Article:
What role did Khartoum play in these events? A pan-Arab daily reported that the United States warned the Sudanese government before the Israeli airstrike that a “third party” was monitoring the arms-smuggling route to Gaza and that such shipments needed to stop immediately (Al-Sharq al-Awsat, March 30). Despite state-level disagreements, U.S. and Sudanese intelligence agencies continue to enjoy a close relationship.

With Sudan under international pressure as a result of the Darfur conflict, Khartoum has sought to renew its relations with Iran. Less than two weeks before the airstrike, Sudanese Defense Minister Abdalrahim Hussein concluded a visit to Tehran to discuss arms sales and training for Sudanese security forces. An Iranian source reported missiles, UAVs, RPGs and other equipment were sought by Sudan (Sudan Tribune, January 20).

An Iranian Base on the Red Sea?

As tensions rise in the region, wild allegations have emerged surrounding the creation of a major Iranian military and naval base in the Eritrean town of Assab on the Red Sea coast. Assab is a small port city of 100,000 people. A small Soviet-built oil refinery at Assab was shut down in 1997. Last November an Eritrean opposition group, the Eritrean Democratic Party, published a report on their website claiming Iran had agreed to revamp the small refinery, adding (without any substantiation) that Iran and Eritrea’s President Isayas Afewerki were planning to control the strategic Bab al-Mandab Straits at the southern entrance to the Red Sea (selfi-democracy.com, November 25, 2008).

Red Sea 2Main Street in Assab: New Iranian Military Base?

A short time later, another Eritrean opposition website elaborated on the original report of a refinery renovation, adding lurid details of Iranian ships and submarines deploying troops and long-range ballistic missiles at a new Iranian military base at Assab. Security was allegedly provided by Iranian UAVs that patrolled the area (EritreaDaily.net, December 10, 2008).

The Israeli MEMRI website then reported that “Eritrea has granted Iran total control of the Red Sea port of Assab,” adding that Iranian submarines had “deployed troops, weapons and long-range missiles… under the pretext of defending the local oil refinery” (MEMRI, December 1, 2008).

The story was further elaborated on by Ethiopian sources (Ethiopia and Eritrea are intense rivals and political enemies). According to one Ethiopian report, Iranian frigates were using Assab as a naval base (Gedab News, January 28). An Ethiopian-based journalist contributed an article to Sudan Tribune in which he again claimed Iranian submarines were delivering troops and long-range missiles to Assab, basing his account on the original report on selfi-democracy.com, which made no such claims (Sudan Tribune, March 30). Israel’s Haaretz noted that Addis Ababa is “a key Mossad base for operations against extremist Islamic groups” in the region, adding that some of the weapons destroyed in the convoy had “reportedly passed through Ethiopia and Eritrea first” (Haaretz, March 27).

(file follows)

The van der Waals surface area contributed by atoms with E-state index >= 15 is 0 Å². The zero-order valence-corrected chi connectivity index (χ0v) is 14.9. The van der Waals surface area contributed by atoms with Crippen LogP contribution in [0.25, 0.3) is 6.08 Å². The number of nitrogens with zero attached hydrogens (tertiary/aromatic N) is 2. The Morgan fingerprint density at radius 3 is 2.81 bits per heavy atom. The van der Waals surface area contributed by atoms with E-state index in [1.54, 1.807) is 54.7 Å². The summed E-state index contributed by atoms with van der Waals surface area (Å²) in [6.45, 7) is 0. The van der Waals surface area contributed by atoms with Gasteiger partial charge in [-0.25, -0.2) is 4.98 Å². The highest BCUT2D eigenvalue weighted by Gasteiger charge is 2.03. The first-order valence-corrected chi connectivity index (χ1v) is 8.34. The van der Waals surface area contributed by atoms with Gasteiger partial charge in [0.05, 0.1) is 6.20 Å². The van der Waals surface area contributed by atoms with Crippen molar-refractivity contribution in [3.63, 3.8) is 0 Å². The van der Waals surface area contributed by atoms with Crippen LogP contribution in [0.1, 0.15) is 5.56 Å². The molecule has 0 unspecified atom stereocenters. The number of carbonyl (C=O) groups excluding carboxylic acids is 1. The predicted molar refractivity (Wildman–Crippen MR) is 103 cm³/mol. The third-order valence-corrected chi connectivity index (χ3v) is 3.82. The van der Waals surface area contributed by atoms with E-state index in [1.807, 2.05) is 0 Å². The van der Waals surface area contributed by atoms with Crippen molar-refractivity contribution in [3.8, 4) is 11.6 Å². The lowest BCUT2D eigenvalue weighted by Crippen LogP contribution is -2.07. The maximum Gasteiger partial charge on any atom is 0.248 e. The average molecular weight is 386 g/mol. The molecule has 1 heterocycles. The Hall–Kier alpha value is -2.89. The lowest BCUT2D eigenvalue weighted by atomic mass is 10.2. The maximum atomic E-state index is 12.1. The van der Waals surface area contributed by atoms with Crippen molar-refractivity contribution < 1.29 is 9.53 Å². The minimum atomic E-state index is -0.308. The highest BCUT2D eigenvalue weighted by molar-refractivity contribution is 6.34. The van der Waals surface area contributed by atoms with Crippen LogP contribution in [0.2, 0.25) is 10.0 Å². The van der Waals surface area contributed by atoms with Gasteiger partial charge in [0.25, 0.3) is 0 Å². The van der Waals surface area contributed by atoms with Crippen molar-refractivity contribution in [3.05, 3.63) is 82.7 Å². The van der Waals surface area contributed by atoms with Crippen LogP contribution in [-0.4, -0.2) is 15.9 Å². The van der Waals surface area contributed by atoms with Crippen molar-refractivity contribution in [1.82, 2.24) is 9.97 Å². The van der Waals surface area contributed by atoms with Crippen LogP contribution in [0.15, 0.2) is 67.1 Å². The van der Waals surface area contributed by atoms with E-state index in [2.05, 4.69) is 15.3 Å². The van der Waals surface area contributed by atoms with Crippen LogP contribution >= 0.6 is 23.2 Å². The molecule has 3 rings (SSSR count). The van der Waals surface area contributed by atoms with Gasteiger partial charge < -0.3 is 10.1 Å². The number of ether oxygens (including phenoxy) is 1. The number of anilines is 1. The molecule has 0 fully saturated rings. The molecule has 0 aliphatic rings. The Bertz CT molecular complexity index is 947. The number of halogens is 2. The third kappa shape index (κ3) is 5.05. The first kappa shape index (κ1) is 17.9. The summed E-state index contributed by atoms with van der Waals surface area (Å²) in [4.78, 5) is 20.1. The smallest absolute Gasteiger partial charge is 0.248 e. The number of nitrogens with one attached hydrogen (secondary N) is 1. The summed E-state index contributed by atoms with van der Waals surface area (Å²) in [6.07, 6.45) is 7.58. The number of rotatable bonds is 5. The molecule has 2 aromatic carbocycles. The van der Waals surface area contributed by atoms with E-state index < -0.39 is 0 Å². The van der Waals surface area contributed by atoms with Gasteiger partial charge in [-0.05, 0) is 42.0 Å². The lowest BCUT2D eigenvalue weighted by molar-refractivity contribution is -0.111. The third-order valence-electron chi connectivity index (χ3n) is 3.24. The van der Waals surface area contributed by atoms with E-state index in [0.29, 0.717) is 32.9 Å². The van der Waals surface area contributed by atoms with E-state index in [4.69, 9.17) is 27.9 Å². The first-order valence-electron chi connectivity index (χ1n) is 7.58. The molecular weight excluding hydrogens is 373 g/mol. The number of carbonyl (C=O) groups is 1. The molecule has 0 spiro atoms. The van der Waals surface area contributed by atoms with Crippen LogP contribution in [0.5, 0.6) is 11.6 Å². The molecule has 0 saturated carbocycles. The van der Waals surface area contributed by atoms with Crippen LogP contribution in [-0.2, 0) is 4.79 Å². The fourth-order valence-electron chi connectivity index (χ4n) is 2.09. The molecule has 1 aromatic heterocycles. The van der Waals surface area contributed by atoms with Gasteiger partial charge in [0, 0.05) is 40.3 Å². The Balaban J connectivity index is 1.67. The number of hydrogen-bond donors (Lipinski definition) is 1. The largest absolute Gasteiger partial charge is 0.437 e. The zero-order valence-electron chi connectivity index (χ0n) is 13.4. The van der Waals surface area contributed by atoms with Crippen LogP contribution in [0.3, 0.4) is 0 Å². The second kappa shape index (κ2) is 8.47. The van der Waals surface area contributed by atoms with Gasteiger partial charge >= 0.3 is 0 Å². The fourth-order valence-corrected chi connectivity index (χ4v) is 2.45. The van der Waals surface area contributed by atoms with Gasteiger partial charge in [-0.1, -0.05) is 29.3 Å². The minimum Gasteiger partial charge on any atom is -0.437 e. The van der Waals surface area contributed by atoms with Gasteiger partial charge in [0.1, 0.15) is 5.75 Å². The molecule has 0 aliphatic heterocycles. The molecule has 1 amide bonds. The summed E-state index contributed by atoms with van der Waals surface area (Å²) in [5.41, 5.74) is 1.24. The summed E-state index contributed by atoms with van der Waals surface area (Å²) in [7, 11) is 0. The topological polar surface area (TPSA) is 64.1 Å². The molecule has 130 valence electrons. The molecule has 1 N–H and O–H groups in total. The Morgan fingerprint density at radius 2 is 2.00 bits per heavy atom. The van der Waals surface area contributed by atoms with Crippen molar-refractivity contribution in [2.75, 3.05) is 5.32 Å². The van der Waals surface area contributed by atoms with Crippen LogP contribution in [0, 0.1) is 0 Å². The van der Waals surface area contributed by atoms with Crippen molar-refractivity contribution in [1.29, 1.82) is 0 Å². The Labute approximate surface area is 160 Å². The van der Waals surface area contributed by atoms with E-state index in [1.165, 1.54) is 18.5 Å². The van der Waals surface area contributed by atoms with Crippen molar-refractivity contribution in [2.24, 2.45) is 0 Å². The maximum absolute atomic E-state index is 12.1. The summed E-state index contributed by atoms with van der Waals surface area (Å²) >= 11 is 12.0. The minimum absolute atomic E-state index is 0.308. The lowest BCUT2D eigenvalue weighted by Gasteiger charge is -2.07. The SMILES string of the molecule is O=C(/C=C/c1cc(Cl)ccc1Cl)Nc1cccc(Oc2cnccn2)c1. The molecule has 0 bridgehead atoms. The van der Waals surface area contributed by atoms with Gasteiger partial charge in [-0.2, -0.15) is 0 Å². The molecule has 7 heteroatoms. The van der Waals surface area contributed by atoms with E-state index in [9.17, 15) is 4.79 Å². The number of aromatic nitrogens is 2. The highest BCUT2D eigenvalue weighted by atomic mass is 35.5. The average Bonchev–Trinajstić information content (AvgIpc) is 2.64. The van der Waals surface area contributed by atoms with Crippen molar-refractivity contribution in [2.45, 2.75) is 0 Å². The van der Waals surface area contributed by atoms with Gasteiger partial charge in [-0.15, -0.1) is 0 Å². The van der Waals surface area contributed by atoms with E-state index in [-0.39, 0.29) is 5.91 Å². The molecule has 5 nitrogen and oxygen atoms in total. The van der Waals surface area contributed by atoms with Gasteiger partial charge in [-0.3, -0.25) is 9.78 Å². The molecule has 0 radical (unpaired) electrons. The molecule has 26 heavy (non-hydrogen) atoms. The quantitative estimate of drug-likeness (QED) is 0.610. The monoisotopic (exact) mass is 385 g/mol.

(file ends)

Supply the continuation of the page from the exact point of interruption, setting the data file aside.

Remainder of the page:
Only days ago, a mainstream Tel Aviv newspaper reported that Iran has already finished building a naval base at Assab and had “transferred to this base – by means of ships and submarines – troops, military equipment and long range-ballistic missiles… that can strike Israel.” The newspaper claimed its information was based on reports from Eritrean opposition members, diplomats and aid organizations, without giving any specifics (Ma’ariv [Tel Aviv], March 29). On March 19, Israel’s ambassador to Ethiopia accused Eritrea of trying to sabotage the peace process in the region by serving as a safe haven for terrorist groups (Walta Information Center [Addis Abbab], March 19). In only four months, a minor refinery renovation was transformed into a strategic threat to the entire Middle East.


Questions remain as to how the moving convoy was found by its attackers. Did Mossad have inside intelligence? Did the Israelis use satellite imagery from U.S. surveillance satellites as part of the agreement they signed in January on the prevention of arms smuggling to Gaza, or did they use their own Ofeq-series surveillance satellites? Was an Israeli UAV already in place when the convoy left Port Sudan? A retired Israeli Air Force general, Yitzhak Ben-Israel, recognized the difficulty involved in finding and striking the convoy by noting; “The main innovation in the attack on Sudan… was the ability to hit a moving target at such a distance. The fact that Israel has the technical ability to do such a thing proves even more what we are capable of in Iran” (Haaretz, March 27).

The two-month silence on the attacks from other parties is also notable – it is unlikely U.S. and French radar facilities in Djibouti would have missed squadrons of Israeli jets and UAVs attacking a target in nearby East Sudan. If the Israelis took the shortest route through the Gulf of Aqaba and down the Red Sea they would likely be detected by Egyptian and Saudi radar on their way out and on their way back. According to former IAF commander Eitan Ben-Eliyahu, the attack would require precise intelligence and a two and a half hour flight along the Red Sea coast, keeping low to evade Egyptian and Saudi radar. The aircraft would also require aerial refuelling (Haaretz, March 27).